WASHINGTON — President Donald Trump will be the patient, not the commander in chief offering comfort, when he visits the Walter Reed military hospital on Friday.
Trump is headed to the medical facility in Bethesda, Maryland, outside Washington, for his first medical checkup as president. But what has been a fairly routine exam for previous officeholders has taken on outsized importance in the age of Trump, given the tone of some of his tweets, comments attributed to some of his close advisers and Trump's recent slurring of words on national TV.
Some of the comments were published in a new book about Trump's first year, “Fire and Fury: Inside the Trump White House” by Michael Wolff, which White House press secretary Sarah Huckabee Sanders has denounced as “complete fantasy” for portraying her 71-year-old boss as undisciplined and in over his head as president.
Trump himself has pushed back hard against any suggestion that he's mentally unfit, declaring himself “a very stable genius.”
Some questions and answers about Trump's physical:
What questions will the exam answer?
The exam, lasting several hours, will measure things like Trump's blood pressure, cholesterol, blood sugar, heart rate and weight.
Conclusions about his mental acuity aren't expected. The White House said Trump will not undergo a psychiatric exam. Officials did not address a different type of screening: assessments of cognitive status that examine neurologic functions including memory. Cognitive assessments aren't routine in standard physicals, though they recently became covered in Medicare's annual wellness visits for seniors.
Is the exam mandatory?
No, but modern presidents typically undergo them regularly and release a doctor's report declaring they are “fit for duty.”
What’s known about Trump’s health?
Two months before the November 2016 election, Trump released a five-paragraph letter from his longtime physician, Dr. Harold Bornstein, who concluded that Trump “is in excellent physical health.” A year earlier, Bornstein said in a December 2015 letter: “If elected, Mr. Trump, I can state unequivocally, will be the healthiest individual ever elected to the presidency.”
The 2016 letter put Trump's blood pressure and cholesterol measurements in the healthy range, though he uses a cholesterol-lowering statin medication. His EKG, chest X-ray, echocardiogram and blood sugar were normal. The 6-foot-3 Trump weighed 236 pounds, and his body mass index, or BMI, of 29.5 put him in the category of being overweight for his height.
Trump takes Crestor for his cholesterol, a low-dose aspirin for heart attack prevention, Propecia to treat male-pattern baldness and antibiotics for rosacea. The doctor's 2016 letter stated that Trump's testosterone level, 441.6, was in the normal range, as were his PSA reading for prostate abnormalities and tests of his liver and thyroid.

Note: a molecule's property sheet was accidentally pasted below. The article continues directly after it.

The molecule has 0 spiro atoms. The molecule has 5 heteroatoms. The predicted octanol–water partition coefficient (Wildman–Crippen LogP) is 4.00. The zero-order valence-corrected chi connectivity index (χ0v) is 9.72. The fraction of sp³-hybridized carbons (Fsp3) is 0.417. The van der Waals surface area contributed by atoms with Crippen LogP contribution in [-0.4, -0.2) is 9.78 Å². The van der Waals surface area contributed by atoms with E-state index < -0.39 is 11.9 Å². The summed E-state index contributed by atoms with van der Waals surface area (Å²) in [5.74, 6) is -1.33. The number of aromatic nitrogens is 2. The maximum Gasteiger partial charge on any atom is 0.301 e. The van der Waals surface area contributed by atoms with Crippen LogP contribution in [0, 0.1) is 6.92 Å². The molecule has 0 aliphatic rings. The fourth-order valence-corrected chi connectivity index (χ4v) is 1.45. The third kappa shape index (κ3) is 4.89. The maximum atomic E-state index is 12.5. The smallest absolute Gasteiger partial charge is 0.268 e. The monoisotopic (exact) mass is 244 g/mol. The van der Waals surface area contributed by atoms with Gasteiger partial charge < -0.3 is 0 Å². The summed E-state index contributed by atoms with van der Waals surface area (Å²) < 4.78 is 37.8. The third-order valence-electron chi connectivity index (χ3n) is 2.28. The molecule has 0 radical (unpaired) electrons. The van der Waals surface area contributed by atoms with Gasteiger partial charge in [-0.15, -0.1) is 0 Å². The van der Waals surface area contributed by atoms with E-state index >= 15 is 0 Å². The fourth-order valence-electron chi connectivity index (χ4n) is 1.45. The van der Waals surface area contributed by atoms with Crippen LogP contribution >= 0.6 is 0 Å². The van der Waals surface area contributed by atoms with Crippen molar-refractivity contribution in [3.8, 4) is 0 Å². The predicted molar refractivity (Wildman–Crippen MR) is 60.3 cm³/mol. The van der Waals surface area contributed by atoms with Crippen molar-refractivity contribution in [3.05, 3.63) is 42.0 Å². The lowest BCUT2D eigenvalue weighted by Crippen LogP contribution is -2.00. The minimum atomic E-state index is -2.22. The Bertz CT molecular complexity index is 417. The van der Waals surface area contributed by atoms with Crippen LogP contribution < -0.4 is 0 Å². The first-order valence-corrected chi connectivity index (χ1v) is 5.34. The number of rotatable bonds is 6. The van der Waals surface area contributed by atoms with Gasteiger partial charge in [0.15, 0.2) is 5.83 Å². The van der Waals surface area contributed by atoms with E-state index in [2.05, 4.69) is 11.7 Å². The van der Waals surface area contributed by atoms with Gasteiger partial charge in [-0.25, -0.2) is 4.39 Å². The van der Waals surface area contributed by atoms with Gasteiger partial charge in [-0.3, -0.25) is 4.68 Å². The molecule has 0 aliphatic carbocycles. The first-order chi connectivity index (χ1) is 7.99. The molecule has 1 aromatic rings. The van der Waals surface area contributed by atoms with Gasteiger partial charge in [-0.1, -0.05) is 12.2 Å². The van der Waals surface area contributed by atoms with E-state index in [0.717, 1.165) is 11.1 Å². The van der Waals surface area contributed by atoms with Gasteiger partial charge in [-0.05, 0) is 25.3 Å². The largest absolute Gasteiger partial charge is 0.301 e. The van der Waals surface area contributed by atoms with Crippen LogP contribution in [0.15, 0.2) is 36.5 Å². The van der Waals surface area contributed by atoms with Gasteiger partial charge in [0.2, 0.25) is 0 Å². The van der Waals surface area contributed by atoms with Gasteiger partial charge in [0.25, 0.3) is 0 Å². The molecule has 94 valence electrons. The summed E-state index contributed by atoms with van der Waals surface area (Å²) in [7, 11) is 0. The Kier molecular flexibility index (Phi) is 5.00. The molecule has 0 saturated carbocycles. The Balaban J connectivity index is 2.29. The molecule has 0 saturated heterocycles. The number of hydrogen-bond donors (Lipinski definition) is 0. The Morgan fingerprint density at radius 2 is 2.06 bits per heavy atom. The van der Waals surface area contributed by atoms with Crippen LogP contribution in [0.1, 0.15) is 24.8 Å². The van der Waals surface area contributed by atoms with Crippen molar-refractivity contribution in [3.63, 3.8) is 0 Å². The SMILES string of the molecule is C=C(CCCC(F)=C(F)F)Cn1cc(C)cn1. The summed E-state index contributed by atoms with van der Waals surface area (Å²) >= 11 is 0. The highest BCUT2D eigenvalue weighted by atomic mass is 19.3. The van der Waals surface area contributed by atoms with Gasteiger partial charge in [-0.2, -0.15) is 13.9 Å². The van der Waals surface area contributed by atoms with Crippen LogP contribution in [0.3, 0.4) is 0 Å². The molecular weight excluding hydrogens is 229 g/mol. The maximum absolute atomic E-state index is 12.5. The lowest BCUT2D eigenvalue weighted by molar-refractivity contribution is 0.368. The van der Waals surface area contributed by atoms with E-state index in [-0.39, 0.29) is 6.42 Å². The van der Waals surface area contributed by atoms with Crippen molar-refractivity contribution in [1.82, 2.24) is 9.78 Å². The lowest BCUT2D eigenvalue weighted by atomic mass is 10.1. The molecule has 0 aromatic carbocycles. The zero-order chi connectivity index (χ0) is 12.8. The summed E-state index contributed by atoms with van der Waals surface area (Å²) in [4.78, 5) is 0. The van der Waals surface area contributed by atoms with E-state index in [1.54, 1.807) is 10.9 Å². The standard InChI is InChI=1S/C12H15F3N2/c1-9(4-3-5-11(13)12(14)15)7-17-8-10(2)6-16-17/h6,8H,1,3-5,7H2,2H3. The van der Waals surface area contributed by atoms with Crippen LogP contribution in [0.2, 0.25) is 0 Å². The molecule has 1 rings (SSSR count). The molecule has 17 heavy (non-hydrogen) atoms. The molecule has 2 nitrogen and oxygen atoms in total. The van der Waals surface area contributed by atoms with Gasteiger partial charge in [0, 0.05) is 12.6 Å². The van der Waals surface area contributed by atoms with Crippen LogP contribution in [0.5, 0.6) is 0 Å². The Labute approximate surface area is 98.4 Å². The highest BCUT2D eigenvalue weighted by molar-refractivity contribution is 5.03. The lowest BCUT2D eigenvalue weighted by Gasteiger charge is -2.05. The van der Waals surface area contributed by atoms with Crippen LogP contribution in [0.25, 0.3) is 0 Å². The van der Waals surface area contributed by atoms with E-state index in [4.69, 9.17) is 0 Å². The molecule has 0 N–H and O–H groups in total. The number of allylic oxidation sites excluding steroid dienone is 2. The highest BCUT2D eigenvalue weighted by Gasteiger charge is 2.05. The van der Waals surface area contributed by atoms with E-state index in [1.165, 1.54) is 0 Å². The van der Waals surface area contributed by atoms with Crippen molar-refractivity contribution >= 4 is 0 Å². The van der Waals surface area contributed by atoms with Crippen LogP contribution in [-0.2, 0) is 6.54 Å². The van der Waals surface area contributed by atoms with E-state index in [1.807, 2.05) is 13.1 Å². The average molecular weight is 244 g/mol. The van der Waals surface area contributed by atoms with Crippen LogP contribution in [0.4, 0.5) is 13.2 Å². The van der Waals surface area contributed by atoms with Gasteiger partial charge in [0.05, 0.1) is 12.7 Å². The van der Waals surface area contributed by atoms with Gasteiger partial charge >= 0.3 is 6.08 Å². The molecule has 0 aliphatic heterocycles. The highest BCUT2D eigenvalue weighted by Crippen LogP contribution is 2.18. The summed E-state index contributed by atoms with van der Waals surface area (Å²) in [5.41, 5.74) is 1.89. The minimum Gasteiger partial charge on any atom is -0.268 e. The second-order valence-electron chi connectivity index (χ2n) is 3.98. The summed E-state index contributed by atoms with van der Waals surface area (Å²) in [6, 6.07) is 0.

Trump was 70 when he took office on Jan. 20, 2017, making him the oldest person ever elected to the nation's highest office.
What about his lifestyle?
He leads a largely sedentary lifestyle compared to his most recent predecessors, and has said he gets most of his exercise playing golf.
The American Heart Association says that the best types of exercise increase the heart rate and make a person breathe heavily, but that activities like golf don't provide as much cardiovascular benefit since they don't require much extra effort. The association suggests players walk the golf course instead of renting a golf cart. Trump drives a cart from hole to hole.
President Barack Obama played basketball, lifted weights, worked out on an elliptical machine or treadmill and played golf. George W. Bush traded running for mountain biking to preserve his knees. He also cleared brush from his central Texas ranch during the 100-degree summers. Bill Clinton was a runner who installed a jogging track at the White House. He also played golf and indulged in Big Macs.
Trump likes fast food, too, along with well-done steaks, chocolate cake and double scoops of vanilla ice cream. He reportedly downs 12 Diet Cokes a day. In their recent book, “Let Trump Be Trump,” former top campaign aides Corey Lewandowski and David Bossie described the four major food groups on Trump's campaign plane as “McDonald's, Kentucky Fried Chicken, pizza and Diet Coke.”
The advisers also said one Trump meal in Chicago consisted of two Big Macs, two Filet-O-Fish sandwiches and a chocolate milkshake.
What medical information will the White House release?
How much of Trump's health information the public gets to see is up to the president, but Sanders said she expects the White House to release the same kind of details past presidents have made public. Trump's doctor will release a brief statement on Friday after the exam, and then join her at Tuesday's briefing to offer a more detailed readout and answer questions.
Obama's three medical reports included sections on vital statistics; physical exam by system, such as eyes, pulmonary and gastrointestinal; lab results; his past medical and surgical history; his social history; and medications, among others.
Who will examine Trump?
Trump's official doctor is Ronny L. Jackson, a Navy rear admiral who was the emergency medicine doctor for a shock trauma platoon in Taqaddum, Iraq, during Operation Iraqi Freedom, according to his Navy bio. Jackson also provided care for Obama. Jackson became a White House physician in 2006. He has overseen health care for the Cabinet and senior staff, served as physician supervisor for the Camp David presidential retreat and led the White House Medical Unit.
Jackson will examine the president and line up specialists to conduct other parts of the exam. The White House has released no information about the other doctors who will examine Trump.
Has Trump ever been to Walter Reed Hospital?
Trump has visited twice as president to cheer wounded service members. He awarded Purple Hearts during visits in April and December.